Stage 1: Denial
“I’m not lonely, I’m alone.” I work HARD to deny that I’m feeling this way. Loneliness is for those who are weak or lack purpose. I’m too successful to be lonely. My family loves me too much to be lonely. I have so many friends! I’m not THAT girl.
I actively deny this fact about my life every day. I go out with my friends on the weekend. I travel between New York, Philadelphia, Delaware, and DC with a breezy convenience. It’s just two hours! I enjoy the drive! I tell myself that if I stay busy, I won’t feel the loneliness. If I call my grandmother enough, I’ll be fine. Everything’s fine.
I’ll plan a 10 day excursion to Europe with my cousin. We’ll visit Barcelona and Paris and Portugal. It’s going to be so fun! We’ll have an international girls trip. It’ll be amazing. I’m not worried about when I get back home. I’m not concerned about the summer to follow.
“You’re so lucky!” everyone tells me. I am lucky, I can travel as much as I want. I don’t have any obligations to anyone or anything. I can save a significant amount of money, and I can go to any store and buy (almost) whatever my little cheap heart desires. I’m beyond blessed.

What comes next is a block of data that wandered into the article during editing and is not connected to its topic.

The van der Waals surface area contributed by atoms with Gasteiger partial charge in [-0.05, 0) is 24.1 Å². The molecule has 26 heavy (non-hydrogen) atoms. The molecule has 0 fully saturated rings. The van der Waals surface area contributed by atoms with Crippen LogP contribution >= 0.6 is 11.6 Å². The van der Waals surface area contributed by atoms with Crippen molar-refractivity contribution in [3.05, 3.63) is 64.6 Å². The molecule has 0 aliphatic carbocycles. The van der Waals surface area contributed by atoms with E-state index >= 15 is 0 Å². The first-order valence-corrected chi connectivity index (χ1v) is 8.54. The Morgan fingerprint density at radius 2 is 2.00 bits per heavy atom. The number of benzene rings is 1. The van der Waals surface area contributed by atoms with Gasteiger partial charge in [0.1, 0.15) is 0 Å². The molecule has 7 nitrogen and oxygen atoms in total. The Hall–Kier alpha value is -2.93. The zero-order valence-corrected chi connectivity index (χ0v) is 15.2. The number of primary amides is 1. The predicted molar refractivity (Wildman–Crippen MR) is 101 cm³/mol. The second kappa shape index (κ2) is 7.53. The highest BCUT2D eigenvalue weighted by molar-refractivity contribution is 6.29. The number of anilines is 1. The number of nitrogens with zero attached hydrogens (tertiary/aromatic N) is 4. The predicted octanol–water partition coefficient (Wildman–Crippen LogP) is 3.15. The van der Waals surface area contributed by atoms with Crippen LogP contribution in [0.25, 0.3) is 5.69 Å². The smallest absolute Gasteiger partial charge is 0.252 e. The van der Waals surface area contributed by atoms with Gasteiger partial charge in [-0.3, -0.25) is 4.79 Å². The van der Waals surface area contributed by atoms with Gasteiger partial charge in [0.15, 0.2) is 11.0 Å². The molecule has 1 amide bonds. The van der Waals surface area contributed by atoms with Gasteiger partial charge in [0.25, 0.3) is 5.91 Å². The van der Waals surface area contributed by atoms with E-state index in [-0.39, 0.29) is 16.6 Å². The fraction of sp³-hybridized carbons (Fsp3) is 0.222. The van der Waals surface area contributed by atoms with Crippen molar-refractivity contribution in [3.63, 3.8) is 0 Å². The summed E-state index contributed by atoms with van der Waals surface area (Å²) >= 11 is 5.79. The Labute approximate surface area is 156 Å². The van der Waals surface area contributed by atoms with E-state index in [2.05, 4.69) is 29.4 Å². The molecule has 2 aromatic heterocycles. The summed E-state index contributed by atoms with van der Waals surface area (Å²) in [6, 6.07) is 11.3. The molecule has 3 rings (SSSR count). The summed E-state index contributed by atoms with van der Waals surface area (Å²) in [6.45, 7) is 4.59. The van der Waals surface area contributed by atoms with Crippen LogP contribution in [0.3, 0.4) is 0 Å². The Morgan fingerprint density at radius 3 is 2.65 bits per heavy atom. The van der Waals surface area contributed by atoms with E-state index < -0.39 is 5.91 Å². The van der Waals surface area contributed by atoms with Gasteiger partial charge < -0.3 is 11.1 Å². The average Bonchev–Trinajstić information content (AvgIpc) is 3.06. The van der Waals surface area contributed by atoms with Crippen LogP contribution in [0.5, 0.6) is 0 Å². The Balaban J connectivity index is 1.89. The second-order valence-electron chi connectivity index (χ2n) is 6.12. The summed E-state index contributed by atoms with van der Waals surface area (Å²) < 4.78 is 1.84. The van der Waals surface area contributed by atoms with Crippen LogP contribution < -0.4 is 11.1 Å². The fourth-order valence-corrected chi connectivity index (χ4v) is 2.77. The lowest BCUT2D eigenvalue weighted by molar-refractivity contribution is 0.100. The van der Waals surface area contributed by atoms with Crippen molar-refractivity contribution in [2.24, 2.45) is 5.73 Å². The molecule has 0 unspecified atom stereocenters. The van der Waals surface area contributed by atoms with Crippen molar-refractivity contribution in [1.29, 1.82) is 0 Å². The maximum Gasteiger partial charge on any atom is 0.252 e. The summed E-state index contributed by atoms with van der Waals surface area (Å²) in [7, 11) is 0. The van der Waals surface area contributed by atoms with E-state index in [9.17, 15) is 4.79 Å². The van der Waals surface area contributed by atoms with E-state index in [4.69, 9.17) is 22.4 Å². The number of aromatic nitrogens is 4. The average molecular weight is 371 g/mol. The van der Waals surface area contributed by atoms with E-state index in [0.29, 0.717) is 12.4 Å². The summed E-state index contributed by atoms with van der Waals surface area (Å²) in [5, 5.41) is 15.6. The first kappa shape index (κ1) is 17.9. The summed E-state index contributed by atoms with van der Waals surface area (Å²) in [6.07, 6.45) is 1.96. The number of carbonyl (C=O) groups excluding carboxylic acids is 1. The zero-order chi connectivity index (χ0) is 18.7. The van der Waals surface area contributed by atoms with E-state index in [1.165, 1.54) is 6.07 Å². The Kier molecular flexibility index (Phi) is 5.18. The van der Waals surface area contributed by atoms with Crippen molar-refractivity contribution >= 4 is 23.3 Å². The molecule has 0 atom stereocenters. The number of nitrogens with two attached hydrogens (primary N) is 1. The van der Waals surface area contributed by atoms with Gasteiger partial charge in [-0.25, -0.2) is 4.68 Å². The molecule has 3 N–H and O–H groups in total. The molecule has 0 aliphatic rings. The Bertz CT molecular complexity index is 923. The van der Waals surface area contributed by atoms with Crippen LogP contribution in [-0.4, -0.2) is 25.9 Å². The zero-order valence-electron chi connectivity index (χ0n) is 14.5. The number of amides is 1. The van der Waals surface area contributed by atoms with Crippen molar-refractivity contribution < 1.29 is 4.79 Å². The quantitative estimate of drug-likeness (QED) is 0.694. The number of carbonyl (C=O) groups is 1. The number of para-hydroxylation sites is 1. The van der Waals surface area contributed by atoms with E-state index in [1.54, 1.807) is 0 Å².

What more could I possibly want?
Stage 2: Anger
Once I acknowledge that I want someone to share this life with and genuinely have gotten to the point where I DETEST coming home alone day in and day out, I get that feeling of frustration. My anger tends to manifest as irrational jealousy and simple rage.
I told a friend that I felt like the Khloe Kardashian of our trio. The other two are both happily married with children. Meanwhile, I’m sitting at home missing my runaway dog, viewing multiple streaming accounts and perfecting recipes for my slow cooker.
Much like Khloe, I’m anxiously awaiting “my turn.” I’m waiting for Lamar to go to rehab and get it together or for Tristan to be faithful. This is the point when the desire for something greater becomes such a large fixture in my life.
It’s all I can think about. For some reason, even though I find myself the Khloe of our group and I’m shamelessly pitiful, I become resentful of those who have found joy in their lives.